The ability to control selfish impulses in order to reject an unfair deal depends on a specific right brain area, a new study finds.
A team led by Daria Knoch of the University of Zurich focused on a game in which one person makes an offer to another person on how to split a pot of money. The second person can either accept the offer and pocket the offered portion, or refuse it, leaving both players with nothing. Responders typically reject offers of less than 25 percent of the pot, preferring zilch to an unfair deal.
Knoch’s group studied 52 adults who fielded offers in a series of such games, each with a pot of about $16. For 36 of the participants, the researchers used a special device to deliver magnetic pulses to either the right or left side of a frontal-brain region that’s thought to mediate fairness decisions. This technique temporarily halts neural activity in a targeted area.
The rest of the volunteers received a sham magnetic treatment.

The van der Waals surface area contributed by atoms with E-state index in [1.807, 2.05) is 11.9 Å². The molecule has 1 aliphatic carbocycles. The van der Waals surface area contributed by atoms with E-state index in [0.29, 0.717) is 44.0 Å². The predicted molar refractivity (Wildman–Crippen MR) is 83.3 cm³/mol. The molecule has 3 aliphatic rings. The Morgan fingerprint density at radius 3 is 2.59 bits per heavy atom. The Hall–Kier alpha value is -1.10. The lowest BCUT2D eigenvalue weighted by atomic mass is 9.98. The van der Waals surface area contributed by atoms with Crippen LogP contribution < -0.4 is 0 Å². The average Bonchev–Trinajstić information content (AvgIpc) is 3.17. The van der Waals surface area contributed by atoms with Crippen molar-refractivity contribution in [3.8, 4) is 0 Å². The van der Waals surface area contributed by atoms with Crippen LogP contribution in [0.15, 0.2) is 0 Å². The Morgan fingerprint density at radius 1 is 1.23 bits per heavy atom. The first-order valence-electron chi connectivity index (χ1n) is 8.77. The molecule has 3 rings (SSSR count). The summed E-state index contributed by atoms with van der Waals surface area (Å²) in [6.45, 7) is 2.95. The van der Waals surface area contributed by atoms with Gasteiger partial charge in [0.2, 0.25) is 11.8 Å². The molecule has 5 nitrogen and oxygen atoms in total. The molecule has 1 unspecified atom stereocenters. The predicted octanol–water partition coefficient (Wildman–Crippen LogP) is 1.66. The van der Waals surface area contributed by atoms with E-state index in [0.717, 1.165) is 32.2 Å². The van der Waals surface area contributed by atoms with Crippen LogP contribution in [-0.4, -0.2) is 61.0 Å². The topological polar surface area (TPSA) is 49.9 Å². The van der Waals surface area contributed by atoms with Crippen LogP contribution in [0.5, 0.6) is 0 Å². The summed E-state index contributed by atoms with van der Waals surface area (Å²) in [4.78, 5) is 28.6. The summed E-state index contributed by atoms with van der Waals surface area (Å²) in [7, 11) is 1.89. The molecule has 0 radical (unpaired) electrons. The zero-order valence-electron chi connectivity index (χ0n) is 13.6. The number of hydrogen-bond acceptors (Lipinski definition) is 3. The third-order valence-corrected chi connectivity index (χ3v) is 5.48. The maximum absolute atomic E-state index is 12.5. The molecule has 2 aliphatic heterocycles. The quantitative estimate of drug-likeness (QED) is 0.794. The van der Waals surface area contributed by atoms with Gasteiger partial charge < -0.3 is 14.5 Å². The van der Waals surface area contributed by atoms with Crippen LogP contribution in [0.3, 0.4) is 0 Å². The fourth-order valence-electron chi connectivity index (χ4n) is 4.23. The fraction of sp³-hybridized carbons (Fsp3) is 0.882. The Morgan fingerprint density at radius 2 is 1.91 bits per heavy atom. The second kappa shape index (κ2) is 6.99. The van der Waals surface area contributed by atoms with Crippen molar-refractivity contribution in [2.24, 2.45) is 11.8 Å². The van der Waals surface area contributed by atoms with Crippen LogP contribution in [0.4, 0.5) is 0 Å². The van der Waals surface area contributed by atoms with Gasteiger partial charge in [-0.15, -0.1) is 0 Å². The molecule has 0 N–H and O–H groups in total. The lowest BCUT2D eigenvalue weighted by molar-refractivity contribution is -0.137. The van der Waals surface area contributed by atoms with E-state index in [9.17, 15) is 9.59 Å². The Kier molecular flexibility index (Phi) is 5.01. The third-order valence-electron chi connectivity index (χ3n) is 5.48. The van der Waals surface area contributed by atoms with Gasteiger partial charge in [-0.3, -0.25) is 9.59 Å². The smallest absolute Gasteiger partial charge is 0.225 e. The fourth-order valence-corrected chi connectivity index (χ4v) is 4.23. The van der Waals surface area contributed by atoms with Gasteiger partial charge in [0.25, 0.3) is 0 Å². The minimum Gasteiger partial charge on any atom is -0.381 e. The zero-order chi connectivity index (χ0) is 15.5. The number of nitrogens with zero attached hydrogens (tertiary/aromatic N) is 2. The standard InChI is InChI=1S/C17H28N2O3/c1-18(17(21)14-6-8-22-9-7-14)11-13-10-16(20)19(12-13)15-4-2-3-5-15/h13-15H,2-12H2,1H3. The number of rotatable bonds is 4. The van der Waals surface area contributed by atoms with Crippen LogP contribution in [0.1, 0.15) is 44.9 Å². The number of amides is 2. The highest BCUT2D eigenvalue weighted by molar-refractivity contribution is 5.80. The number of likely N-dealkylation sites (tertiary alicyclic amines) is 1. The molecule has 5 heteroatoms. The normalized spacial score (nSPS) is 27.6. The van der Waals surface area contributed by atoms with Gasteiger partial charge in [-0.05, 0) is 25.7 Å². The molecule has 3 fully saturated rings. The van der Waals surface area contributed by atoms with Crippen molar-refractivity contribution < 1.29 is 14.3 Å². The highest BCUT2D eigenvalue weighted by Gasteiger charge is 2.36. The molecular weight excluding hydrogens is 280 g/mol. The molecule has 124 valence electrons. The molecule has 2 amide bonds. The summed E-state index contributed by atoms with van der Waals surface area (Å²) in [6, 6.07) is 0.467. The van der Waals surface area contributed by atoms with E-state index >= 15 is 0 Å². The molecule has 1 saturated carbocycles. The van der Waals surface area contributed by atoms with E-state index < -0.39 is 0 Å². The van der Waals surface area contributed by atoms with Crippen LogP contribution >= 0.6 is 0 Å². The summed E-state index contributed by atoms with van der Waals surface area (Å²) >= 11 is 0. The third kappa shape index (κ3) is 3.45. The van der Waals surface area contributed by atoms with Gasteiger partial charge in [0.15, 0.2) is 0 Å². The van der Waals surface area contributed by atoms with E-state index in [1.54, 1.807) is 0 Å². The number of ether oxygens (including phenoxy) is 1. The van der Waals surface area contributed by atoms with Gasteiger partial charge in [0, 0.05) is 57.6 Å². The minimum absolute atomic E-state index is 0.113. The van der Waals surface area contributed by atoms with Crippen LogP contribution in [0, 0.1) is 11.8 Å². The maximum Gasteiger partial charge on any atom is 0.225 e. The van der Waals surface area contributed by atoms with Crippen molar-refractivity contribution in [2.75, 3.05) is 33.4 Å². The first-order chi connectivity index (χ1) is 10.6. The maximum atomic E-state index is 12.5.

Almost half of the people with disabled right brain areas accepted offers of 20 percent of the pot, compared with about a tenth of people in the sham group and in the left-brain–disabled group. More than one-third of the right brain–disabled group accepted any unfair offer, whereas no one in the other groups proved so lenient, the researchers report in a study published online Oct. 5 and in the Nov. 3 Science.
Only volunteers in the disabled–right brain group spent little time deliberating over unfair offers. They recognized bad deals but found it hard to resist the temptation to make easy money, the researchers propose.